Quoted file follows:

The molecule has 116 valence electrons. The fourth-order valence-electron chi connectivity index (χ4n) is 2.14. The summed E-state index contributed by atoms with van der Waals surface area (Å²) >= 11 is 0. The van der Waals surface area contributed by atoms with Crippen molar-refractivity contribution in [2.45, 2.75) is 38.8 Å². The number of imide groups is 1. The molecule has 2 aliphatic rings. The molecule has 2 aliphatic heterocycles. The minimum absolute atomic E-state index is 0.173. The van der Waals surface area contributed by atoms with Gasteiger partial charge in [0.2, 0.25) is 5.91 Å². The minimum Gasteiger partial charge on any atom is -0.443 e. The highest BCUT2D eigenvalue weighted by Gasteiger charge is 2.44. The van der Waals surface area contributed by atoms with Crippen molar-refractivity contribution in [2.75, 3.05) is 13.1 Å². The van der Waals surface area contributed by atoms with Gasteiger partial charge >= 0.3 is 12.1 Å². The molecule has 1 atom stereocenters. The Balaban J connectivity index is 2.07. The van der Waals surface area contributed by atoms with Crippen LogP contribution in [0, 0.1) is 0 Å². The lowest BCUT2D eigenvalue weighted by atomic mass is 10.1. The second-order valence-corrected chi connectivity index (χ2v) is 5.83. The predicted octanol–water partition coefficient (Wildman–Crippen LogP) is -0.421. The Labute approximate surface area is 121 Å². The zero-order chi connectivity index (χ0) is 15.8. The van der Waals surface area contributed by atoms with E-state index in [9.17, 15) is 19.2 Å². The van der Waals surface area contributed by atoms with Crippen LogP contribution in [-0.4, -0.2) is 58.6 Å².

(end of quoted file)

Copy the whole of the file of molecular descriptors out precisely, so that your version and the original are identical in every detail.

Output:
The molecule has 116 valence electrons. The fourth-order valence-electron chi connectivity index (χ4n) is 2.14. The summed E-state index contributed by atoms with van der Waals surface area (Å²) >= 11 is 0. The van der Waals surface area contributed by atoms with Crippen molar-refractivity contribution in [2.45, 2.75) is 38.8 Å². The number of imide groups is 1. The molecule has 2 aliphatic rings. The molecule has 2 aliphatic heterocycles. The minimum absolute atomic E-state index is 0.173. The van der Waals surface area contributed by atoms with Gasteiger partial charge in [0.2, 0.25) is 5.91 Å². The minimum Gasteiger partial charge on any atom is -0.443 e. The highest BCUT2D eigenvalue weighted by Gasteiger charge is 2.44. The van der Waals surface area contributed by atoms with Crippen molar-refractivity contribution in [2.75, 3.05) is 13.1 Å². The van der Waals surface area contributed by atoms with Gasteiger partial charge >= 0.3 is 12.1 Å². The molecule has 1 atom stereocenters. The Balaban J connectivity index is 2.07. The van der Waals surface area contributed by atoms with Crippen LogP contribution in [0, 0.1) is 0 Å². The lowest BCUT2D eigenvalue weighted by atomic mass is 10.1. The second-order valence-corrected chi connectivity index (χ2v) is 5.83. The predicted octanol–water partition coefficient (Wildman–Crippen LogP) is -0.421. The Labute approximate surface area is 121 Å². The zero-order chi connectivity index (χ0) is 15.8. The van der Waals surface area contributed by atoms with E-state index in [9.17, 15) is 19.2 Å². The van der Waals surface area contributed by atoms with Crippen LogP contribution in [-0.4, -0.2) is 58.6 Å².